Mono-layered shading technique

This is a very common and simple layering technique using only one group of materials, either dentin or enamel shade, to restore the defective natural tooth (Figs. 3a–e).

Figs. 3a–3e: White spots on teeth #11 and 21 (Fig. 3a). Mono-layered shading technique (Fig. 3b). Selective grinding of white spot (Fig. 3c). Application of enamel shade (Fig. 3d). After finishing and polishing (Fig. 3e).

Bi-layered shading technique

This technique demands a higher level of clinical skill than in mono-layering, as it uses both the dentin and enamel group of the materials during restoration (Figs. 4a–e).

Figs. 4a–4e: Cervical abrasion on teeth #23, 24 and 25 (Fig. 4a). Bi-layered shading technique (Fig. 4b). Application of dentin shade (Fig. 4c). Application of enamel shade (Fig. 4d). After finishing and polishing (Fig. 4e).

Tri-layered shading technique

This is the advanced level of layering technique where dentin, enamel and opaque materials are used in combination to mask the dark tooth discolouration or to block light transmission. As opaque materials are used, proper shade selection and thickness of the dentin and enamel layers are critical to achieve an aesthetically successful result (Figs. 5a–e).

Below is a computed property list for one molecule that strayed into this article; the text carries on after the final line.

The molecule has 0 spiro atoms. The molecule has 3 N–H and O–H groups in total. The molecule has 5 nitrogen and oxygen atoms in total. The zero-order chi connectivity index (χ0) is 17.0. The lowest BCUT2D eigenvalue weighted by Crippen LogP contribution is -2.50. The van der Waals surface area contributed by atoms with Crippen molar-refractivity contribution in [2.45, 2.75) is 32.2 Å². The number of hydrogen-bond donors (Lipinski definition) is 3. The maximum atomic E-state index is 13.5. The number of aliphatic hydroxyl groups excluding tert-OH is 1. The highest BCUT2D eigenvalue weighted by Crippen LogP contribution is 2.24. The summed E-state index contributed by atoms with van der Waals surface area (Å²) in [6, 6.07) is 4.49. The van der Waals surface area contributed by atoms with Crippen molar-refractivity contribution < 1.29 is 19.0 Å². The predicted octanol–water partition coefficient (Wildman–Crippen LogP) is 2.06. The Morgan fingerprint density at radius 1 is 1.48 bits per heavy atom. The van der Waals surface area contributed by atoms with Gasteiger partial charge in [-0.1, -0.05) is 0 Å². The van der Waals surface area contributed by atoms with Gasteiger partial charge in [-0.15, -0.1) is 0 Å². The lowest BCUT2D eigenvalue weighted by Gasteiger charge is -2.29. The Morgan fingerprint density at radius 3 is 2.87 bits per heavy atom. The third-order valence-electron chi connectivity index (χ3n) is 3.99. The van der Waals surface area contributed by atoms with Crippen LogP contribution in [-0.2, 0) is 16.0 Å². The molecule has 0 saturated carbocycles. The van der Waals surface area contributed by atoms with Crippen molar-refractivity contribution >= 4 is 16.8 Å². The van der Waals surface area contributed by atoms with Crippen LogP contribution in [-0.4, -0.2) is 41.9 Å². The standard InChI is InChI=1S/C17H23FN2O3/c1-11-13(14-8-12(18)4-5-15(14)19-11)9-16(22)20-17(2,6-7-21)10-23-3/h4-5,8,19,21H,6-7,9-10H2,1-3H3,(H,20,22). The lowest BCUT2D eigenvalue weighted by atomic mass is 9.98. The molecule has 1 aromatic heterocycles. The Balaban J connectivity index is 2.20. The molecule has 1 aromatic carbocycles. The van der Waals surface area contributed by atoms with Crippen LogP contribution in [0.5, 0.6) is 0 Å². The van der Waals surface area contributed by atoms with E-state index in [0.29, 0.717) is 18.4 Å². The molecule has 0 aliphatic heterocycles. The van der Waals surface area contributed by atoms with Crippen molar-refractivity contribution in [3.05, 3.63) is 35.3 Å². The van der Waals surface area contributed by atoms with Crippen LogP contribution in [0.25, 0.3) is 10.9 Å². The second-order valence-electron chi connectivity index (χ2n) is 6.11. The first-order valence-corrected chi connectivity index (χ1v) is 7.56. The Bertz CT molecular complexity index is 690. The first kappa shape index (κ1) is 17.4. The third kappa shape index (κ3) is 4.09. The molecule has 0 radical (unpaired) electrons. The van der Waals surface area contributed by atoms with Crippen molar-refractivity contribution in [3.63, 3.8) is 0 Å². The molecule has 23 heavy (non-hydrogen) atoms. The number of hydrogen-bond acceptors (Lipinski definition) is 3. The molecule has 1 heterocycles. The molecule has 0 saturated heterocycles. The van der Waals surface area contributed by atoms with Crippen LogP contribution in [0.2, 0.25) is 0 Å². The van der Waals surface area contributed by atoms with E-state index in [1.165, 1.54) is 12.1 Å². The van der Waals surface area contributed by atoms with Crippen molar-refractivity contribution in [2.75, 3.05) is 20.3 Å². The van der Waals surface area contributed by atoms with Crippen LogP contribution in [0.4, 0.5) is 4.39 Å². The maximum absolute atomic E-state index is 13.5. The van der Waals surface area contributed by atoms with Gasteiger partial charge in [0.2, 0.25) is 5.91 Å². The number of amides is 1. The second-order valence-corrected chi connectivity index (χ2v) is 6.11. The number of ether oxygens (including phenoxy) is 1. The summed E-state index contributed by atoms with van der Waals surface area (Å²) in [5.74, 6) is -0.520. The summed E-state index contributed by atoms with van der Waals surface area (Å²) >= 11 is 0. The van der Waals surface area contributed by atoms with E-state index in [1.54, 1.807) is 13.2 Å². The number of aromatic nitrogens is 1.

Figs. 5a–5e: Non-vital and discoloured teeth #11, 21 and 22 (Fig. 5a). Tri-layered shading technique (Fig. 5b). Application of opaque (flowable) shade to mask discolouration (Fig. 5c). Application of final enamel shade (Fig. 5d). After finishing and polishing (Fig. 5e).

Complex-layered shading technique

Any layered shading technique that requires special effect materials (tint, stain) during the restorative process, is classified under the complex category of that particular layered shading technique. In this category, the effect group of the materials is normally used in between dentin and enamel layers of the natural or restorative layers of the restoration (Figs. 6a–g).

Figs. 6a–6e: Fractured teeth #11 and 21 (Fig. 6a). Complex bi-layered shading technique (Fig. 6b). Creating a flowable frame using translucent enamel (Fig. 6c). Flowable frame after curing (Fig. 6d). Application of white tint after dentin shade (Fig. 6e).

Figs. 6f & 6g: Application of final enamel shade (Fig. 6f). After finishing and polishing (Fig. 6g).


We hardly use the blended shading technique in modern aesthetic dentistry as the layered shading techniques are more predictable in achieving successful aesthetic restorations. The new concept of classification of layered shading techniques is simple to understand and easy to remember as the name itself suggests the required number of the layers and various groups of restorative materials necessary to restore the tooth defects. This classification also helps clinicians to imagine and understand the aesthetic complexity of restorations.

Editorial note: This article was originally published in Cosmetic Dentistry Vol. 2, Issue 2, 2008. A complete list of references is available from the publisher.